Impacts large population

Requirement impacts large population and therefore training program wants to validate it is achieving results given the impact/cost (optional)





High administrative or programmatic risk

Is it important to a program to validate training is being applied for assurance or other business reasons.





Example of Applying Level 2 and 3

The following provides an example for how to apply level 2 and level 3 evaluation methods. The example is based on training for the use of electrical gloves and tools. Since, evaluation should align directly to the learning objectives, the example starts with three objectives.

After completing this lesson, participants will be able to:

Level 2 Methods used to evaluate whether participants Learned. This example uses two parts to position contect; (the instruction) and (evaluating learning).

Level 2 evaluation simply evaluates the extent to which participants learned what they were supposed to learn. It is directly correlated to the performance objectives which describe learning in performance-based terms.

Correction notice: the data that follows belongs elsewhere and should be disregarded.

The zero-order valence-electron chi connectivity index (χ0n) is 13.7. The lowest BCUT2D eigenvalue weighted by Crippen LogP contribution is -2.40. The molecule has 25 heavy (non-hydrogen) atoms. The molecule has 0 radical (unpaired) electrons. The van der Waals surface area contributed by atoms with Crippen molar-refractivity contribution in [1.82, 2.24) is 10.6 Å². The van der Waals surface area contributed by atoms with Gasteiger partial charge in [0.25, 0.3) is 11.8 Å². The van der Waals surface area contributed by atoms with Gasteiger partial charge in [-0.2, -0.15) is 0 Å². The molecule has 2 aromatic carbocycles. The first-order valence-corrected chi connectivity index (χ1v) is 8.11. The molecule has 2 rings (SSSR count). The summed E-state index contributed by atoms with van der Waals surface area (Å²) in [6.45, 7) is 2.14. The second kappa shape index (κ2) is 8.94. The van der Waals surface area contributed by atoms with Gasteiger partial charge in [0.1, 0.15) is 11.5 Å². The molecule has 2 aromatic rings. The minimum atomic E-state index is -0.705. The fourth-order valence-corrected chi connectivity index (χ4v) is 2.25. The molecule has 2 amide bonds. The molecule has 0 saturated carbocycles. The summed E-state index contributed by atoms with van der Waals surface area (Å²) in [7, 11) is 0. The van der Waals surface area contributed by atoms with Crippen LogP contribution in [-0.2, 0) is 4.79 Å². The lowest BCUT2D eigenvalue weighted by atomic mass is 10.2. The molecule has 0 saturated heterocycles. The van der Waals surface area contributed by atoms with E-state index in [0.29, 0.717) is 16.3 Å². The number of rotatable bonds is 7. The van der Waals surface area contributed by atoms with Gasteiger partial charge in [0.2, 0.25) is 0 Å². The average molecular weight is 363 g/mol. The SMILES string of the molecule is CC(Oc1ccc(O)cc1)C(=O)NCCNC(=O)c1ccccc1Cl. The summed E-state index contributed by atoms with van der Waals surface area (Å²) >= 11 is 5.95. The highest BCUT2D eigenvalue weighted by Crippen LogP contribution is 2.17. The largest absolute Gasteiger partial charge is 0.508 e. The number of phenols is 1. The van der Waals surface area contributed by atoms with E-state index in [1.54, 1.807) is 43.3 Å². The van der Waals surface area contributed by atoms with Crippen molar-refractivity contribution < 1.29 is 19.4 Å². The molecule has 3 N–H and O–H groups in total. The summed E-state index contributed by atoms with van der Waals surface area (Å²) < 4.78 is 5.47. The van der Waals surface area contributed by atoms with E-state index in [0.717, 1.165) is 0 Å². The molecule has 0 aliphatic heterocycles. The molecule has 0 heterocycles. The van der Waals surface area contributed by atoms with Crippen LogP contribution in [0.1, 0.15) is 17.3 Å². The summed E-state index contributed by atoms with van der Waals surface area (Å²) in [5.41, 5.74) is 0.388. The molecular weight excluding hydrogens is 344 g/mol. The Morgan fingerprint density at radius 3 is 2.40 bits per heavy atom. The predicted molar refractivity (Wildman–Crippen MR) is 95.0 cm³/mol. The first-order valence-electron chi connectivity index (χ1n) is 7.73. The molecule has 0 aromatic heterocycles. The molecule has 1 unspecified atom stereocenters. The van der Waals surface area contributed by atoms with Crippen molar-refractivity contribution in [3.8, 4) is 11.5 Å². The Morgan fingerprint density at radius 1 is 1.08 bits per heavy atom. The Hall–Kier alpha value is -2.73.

Level 3 Methods used to evaluate whether the learning that took place in the classroom transferred to the workplace. The best method is work observation, but other methods include using confidence intervals and structured interviews. It is suggested that evaluations are conducted 90 days or more after initial training to determine if the behaviors have “Stuck.” It is also suggested that evaluation is performed using a random sample of 20 or more. The following is an example of a structured work observation rubric that is aligned to the learning objectives.


Inadequate (1)

Developing (2)

Skilled (3)

Exceptional (4)


When to inspect gloves

Unable to describe when glove inspection is needed using real world examples.

Explained one situation for when to inspect, but did not understand other applicable situations when probed.

Provided examples for when they inspected their gloves and were able to indicate if inspection was needed for other situations when asked.

Provided examples or when they inspected gloves, and were able to explain multiple other examples and the reasoning behind these.


How to inspect gloves

Missed one or more critical steps

Performed all critical steps but their confidence and/or technique still needed further development

Performed all critical steps and able to explain why they are critical. Technique was good.